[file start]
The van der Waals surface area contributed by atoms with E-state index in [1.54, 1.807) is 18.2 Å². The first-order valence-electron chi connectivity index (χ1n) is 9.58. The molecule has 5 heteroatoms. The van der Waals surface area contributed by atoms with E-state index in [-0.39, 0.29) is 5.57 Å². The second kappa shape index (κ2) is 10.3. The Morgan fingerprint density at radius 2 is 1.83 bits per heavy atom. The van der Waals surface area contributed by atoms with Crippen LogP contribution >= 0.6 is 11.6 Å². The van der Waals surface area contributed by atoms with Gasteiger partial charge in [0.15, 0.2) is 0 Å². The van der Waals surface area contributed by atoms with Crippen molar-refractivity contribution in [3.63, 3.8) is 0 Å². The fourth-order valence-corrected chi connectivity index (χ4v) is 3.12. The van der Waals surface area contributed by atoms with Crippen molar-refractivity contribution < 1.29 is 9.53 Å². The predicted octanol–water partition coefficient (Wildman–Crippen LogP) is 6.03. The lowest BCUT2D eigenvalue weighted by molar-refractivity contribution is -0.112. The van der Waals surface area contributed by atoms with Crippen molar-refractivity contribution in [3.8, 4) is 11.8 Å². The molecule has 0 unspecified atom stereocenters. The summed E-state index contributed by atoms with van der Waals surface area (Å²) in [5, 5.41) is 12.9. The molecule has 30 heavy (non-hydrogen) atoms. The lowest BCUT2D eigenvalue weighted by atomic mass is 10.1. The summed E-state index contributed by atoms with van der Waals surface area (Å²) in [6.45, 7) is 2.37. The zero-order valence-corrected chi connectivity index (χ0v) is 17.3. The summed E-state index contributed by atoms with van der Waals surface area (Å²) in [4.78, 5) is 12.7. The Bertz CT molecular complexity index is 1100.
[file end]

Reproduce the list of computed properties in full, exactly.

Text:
The van der Waals surface area contributed by atoms with E-state index in [1.54, 1.807) is 18.2 Å². The first-order valence-electron chi connectivity index (χ1n) is 9.58. The molecule has 5 heteroatoms. The van der Waals surface area contributed by atoms with E-state index in [-0.39, 0.29) is 5.57 Å². The second kappa shape index (κ2) is 10.3. The Morgan fingerprint density at radius 2 is 1.83 bits per heavy atom. The van der Waals surface area contributed by atoms with Crippen LogP contribution >= 0.6 is 11.6 Å². The van der Waals surface area contributed by atoms with Gasteiger partial charge in [0.15, 0.2) is 0 Å². The van der Waals surface area contributed by atoms with Crippen molar-refractivity contribution in [3.63, 3.8) is 0 Å². The fourth-order valence-corrected chi connectivity index (χ4v) is 3.12. The van der Waals surface area contributed by atoms with Crippen molar-refractivity contribution < 1.29 is 9.53 Å². The predicted octanol–water partition coefficient (Wildman–Crippen LogP) is 6.03. The lowest BCUT2D eigenvalue weighted by molar-refractivity contribution is -0.112. The van der Waals surface area contributed by atoms with Crippen molar-refractivity contribution in [3.8, 4) is 11.8 Å². The molecule has 0 unspecified atom stereocenters. The summed E-state index contributed by atoms with van der Waals surface area (Å²) in [5, 5.41) is 12.9. The molecule has 30 heavy (non-hydrogen) atoms. The lowest BCUT2D eigenvalue weighted by atomic mass is 10.1. The summed E-state index contributed by atoms with van der Waals surface area (Å²) in [6.45, 7) is 2.37. The zero-order valence-corrected chi connectivity index (χ0v) is 17.3. The summed E-state index contributed by atoms with van der Waals surface area (Å²) in [4.78, 5) is 12.7. The Bertz CT molecular complexity index is 1100.